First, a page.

I thought this was a great post on Arutz Sheva on the subject of successful aliyah. I hope you enjoy it too. See you Soon!!
From Dr. Harold Goldmeier
Recently, a consultant from a Think Tank interviewed me. The consultant is working on a White Paper to identify and incorporate best practices into an immigration program for New York Mayor Bloomberg’s office.
An article I wrote on our experiences in Israel’s Ulpan program for Arutz Sheva impressed her: a government funded, classroom experience, designed to teach newcomers in Israel to speak Hebrew.
The number one barrier to successful immigration is lack of language fluency. Job options are limited and schooling is near impossible; making friends, shopping, finding a bus, telling the doctor what hurts, and other daily tribulations of life are overwhelming.
The interview got me thinking about Israel’s appetence for immigration. Immigrating to Israel is known as “making aliyah.” Aliyah is Hebrew for going up, i.e., going up to Israel both physically and spiritually. It’s all in the ATTITUDE. Israel wants new immigrants and expats to return. She allocates huge sums in the national budget for outreach, programs, benefits, and services to encourage immigration.
Israel has a Ministry of Immigrant Absorption that “offers updated information on all types of services (and their rights)…to both new immigrants and returning residents. Information is in Hebrew, English, Russian, Spanish, and French.”
An Absorption Basket of benefits and services begins upon arrival at the airport. The NGO, Nefesh B’ Nefesh, established in 2002, contracts with the government to stimulate and manage immigration “Soul by soul…one person at a time.” They have brought in 27,000 immigrants with a 97% rate of success.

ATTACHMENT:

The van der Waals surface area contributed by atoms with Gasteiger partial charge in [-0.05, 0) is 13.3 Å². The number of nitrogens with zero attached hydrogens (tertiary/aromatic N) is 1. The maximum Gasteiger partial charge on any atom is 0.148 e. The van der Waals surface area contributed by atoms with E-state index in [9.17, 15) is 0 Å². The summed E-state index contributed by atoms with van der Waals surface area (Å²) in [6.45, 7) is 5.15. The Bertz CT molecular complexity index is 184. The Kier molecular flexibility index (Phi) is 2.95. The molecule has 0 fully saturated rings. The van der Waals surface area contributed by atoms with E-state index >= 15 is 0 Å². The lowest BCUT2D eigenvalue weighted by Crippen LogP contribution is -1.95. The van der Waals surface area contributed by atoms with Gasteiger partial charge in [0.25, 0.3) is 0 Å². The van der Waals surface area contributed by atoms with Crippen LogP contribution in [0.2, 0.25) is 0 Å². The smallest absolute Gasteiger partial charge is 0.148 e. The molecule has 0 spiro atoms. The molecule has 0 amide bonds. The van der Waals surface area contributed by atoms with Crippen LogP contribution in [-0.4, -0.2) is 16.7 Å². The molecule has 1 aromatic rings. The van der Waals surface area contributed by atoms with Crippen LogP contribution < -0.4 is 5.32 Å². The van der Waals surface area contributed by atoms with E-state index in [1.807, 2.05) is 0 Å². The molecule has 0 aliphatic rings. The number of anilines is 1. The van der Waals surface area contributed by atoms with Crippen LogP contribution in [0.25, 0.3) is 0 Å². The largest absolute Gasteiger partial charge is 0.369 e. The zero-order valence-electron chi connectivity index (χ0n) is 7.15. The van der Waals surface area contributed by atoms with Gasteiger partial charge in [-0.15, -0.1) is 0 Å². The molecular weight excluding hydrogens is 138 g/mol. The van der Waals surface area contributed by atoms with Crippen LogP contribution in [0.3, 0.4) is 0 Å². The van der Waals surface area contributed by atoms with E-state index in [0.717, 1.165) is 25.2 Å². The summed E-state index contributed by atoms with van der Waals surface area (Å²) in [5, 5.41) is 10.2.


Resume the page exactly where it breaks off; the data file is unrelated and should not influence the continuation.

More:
Meanwhile, immigration policy discussions in other countries are dominated by nationalism, fear, and bigotry; their aversion to newcomers is palpable. America’s Homeland Security agencies handle immigration telling applicants, “Not so fast, buddy.”
Even before the economy hit dirt, immigration reform was a killer issue for political careers spurred by radio hosts who rave against. Migrants know they are going to have long waits, and will need to pay lawyers to fight for them. One U.S. immigration lawyer told me, “coming to the U.S. is a process: visas, Green Cards, work permits, naturalization, etc.”
The immigrant to the U.S. is given a basket of laws, rules and regulations and is on his own relative to absorption, except for the goods works of non-profit organizations that operate independently on meager budgets.
The consultant who interviewed me wanted to know how we planned our aliyah. We started thinking about it a few years before it became a reality, when we sold our family business. At that time we had one married child who had been living in Israel for nearly two decades. After we sold our business, a second married son made aliyah. Though we kept active, our lifestyle changed as we entered semi-retirement.
As we began to think more seriously about moving to Israel, we met in America with representatives of Israel’s Jewish Agency and Nefesh B’ Nefesh. We talked about the move—packing our house, finding a place to live, work, medical care, living expenses, language barriers, and the psychological impact of leaving our beloved U.S. where we lived in freedom and relative luxury all our lives; leaving our friends, family, our other four children and grandchildren behind in America.
Before we made our final decision, we took Ulpan, Hebrew language classes, once a week for a year. The classes were ten minutes from our house and organized by the Jewish Agency We attended NBN gatherings to explore our reasons and socialize with other committed and potential immigrants.
Once we made the decision to move, the detail work began. A pilot trip to Israel was set to explore housing, communities, and if needed schools, employment, talks with doctors, and anything else. There were numerous meetings with the JA and NBN staff in America to process paperwork like health forms, passport pictures, financial aid, and entry visas.